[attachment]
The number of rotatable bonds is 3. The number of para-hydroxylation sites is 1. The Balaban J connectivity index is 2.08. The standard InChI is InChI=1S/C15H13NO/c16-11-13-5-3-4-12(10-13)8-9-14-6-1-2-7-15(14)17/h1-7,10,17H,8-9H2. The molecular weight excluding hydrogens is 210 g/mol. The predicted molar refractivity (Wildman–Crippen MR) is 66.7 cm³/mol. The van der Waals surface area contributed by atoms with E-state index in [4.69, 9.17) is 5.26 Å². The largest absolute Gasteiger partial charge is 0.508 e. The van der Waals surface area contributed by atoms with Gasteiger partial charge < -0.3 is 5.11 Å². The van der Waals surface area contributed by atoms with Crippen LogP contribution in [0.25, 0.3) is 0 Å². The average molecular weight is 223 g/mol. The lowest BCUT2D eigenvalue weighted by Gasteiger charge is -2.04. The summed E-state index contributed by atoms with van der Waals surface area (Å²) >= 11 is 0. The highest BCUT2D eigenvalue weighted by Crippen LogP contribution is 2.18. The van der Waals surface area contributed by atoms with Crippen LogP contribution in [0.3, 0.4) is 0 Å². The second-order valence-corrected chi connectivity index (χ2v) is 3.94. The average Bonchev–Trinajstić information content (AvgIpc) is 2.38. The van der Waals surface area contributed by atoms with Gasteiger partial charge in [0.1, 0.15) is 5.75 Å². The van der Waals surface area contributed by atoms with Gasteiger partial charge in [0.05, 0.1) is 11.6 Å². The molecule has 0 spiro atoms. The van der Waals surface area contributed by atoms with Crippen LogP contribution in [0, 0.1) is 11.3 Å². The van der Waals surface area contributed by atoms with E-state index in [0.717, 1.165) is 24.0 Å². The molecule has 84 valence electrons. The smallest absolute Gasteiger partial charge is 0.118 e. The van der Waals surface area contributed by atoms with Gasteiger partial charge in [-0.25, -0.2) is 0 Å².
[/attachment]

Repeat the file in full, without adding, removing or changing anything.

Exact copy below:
The number of rotatable bonds is 3. The number of para-hydroxylation sites is 1. The Balaban J connectivity index is 2.08. The standard InChI is InChI=1S/C15H13NO/c16-11-13-5-3-4-12(10-13)8-9-14-6-1-2-7-15(14)17/h1-7,10,17H,8-9H2. The molecular weight excluding hydrogens is 210 g/mol. The predicted molar refractivity (Wildman–Crippen MR) is 66.7 cm³/mol. The van der Waals surface area contributed by atoms with E-state index in [4.69, 9.17) is 5.26 Å². The largest absolute Gasteiger partial charge is 0.508 e. The van der Waals surface area contributed by atoms with Gasteiger partial charge < -0.3 is 5.11 Å². The van der Waals surface area contributed by atoms with Crippen LogP contribution in [0.25, 0.3) is 0 Å². The average molecular weight is 223 g/mol. The lowest BCUT2D eigenvalue weighted by Gasteiger charge is -2.04. The summed E-state index contributed by atoms with van der Waals surface area (Å²) >= 11 is 0. The highest BCUT2D eigenvalue weighted by Crippen LogP contribution is 2.18. The van der Waals surface area contributed by atoms with Crippen LogP contribution in [0.3, 0.4) is 0 Å². The second-order valence-corrected chi connectivity index (χ2v) is 3.94. The average Bonchev–Trinajstić information content (AvgIpc) is 2.38. The van der Waals surface area contributed by atoms with Gasteiger partial charge in [0.1, 0.15) is 5.75 Å². The van der Waals surface area contributed by atoms with Gasteiger partial charge in [0.05, 0.1) is 11.6 Å². The molecule has 0 spiro atoms. The van der Waals surface area contributed by atoms with Crippen LogP contribution in [0, 0.1) is 11.3 Å². The van der Waals surface area contributed by atoms with E-state index in [0.717, 1.165) is 24.0 Å². The molecule has 84 valence electrons. The smallest absolute Gasteiger partial charge is 0.118 e. The van der Waals surface area contributed by atoms with Gasteiger partial charge in [-0.25, -0.2) is 0 Å².